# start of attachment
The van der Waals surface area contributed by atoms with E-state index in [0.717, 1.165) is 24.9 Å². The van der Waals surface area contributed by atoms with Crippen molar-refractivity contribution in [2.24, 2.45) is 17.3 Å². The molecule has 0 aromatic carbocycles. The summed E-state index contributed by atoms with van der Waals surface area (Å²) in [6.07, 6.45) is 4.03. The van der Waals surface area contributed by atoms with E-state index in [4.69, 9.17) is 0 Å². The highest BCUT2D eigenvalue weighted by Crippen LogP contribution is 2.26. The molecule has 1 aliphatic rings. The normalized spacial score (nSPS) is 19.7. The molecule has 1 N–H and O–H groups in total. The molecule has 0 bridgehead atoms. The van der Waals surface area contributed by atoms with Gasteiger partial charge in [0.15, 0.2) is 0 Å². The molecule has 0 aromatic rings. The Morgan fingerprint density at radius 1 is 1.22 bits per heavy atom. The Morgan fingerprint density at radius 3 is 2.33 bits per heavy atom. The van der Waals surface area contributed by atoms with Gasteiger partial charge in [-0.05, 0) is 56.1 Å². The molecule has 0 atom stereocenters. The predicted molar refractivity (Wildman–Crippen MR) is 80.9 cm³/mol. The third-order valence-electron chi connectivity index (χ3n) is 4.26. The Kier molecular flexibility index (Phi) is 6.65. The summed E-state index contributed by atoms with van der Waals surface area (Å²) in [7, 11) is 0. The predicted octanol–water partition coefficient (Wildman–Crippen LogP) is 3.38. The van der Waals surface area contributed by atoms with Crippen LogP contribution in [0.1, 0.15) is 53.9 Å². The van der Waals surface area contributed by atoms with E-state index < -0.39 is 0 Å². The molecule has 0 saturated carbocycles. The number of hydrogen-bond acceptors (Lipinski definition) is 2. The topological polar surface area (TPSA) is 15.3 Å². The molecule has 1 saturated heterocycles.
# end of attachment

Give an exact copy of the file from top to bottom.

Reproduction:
The van der Waals surface area contributed by atoms with E-state index in [0.717, 1.165) is 24.9 Å². The van der Waals surface area contributed by atoms with Crippen molar-refractivity contribution in [2.24, 2.45) is 17.3 Å². The molecule has 0 aromatic carbocycles. The summed E-state index contributed by atoms with van der Waals surface area (Å²) in [6.07, 6.45) is 4.03. The van der Waals surface area contributed by atoms with E-state index in [4.69, 9.17) is 0 Å². The highest BCUT2D eigenvalue weighted by Crippen LogP contribution is 2.26. The molecule has 1 aliphatic rings. The normalized spacial score (nSPS) is 19.7. The molecule has 1 N–H and O–H groups in total. The molecule has 0 bridgehead atoms. The van der Waals surface area contributed by atoms with Gasteiger partial charge in [0.15, 0.2) is 0 Å². The molecule has 0 aromatic rings. The Morgan fingerprint density at radius 1 is 1.22 bits per heavy atom. The Morgan fingerprint density at radius 3 is 2.33 bits per heavy atom. The van der Waals surface area contributed by atoms with Gasteiger partial charge in [-0.05, 0) is 56.1 Å². The molecule has 0 atom stereocenters. The predicted molar refractivity (Wildman–Crippen MR) is 80.9 cm³/mol. The third-order valence-electron chi connectivity index (χ3n) is 4.26. The Kier molecular flexibility index (Phi) is 6.65. The summed E-state index contributed by atoms with van der Waals surface area (Å²) in [7, 11) is 0. The predicted octanol–water partition coefficient (Wildman–Crippen LogP) is 3.38. The van der Waals surface area contributed by atoms with Crippen LogP contribution in [0.1, 0.15) is 53.9 Å². The van der Waals surface area contributed by atoms with E-state index < -0.39 is 0 Å². The molecule has 0 saturated carbocycles. The number of hydrogen-bond acceptors (Lipinski definition) is 2. The topological polar surface area (TPSA) is 15.3 Å². The molecule has 1 saturated heterocycles.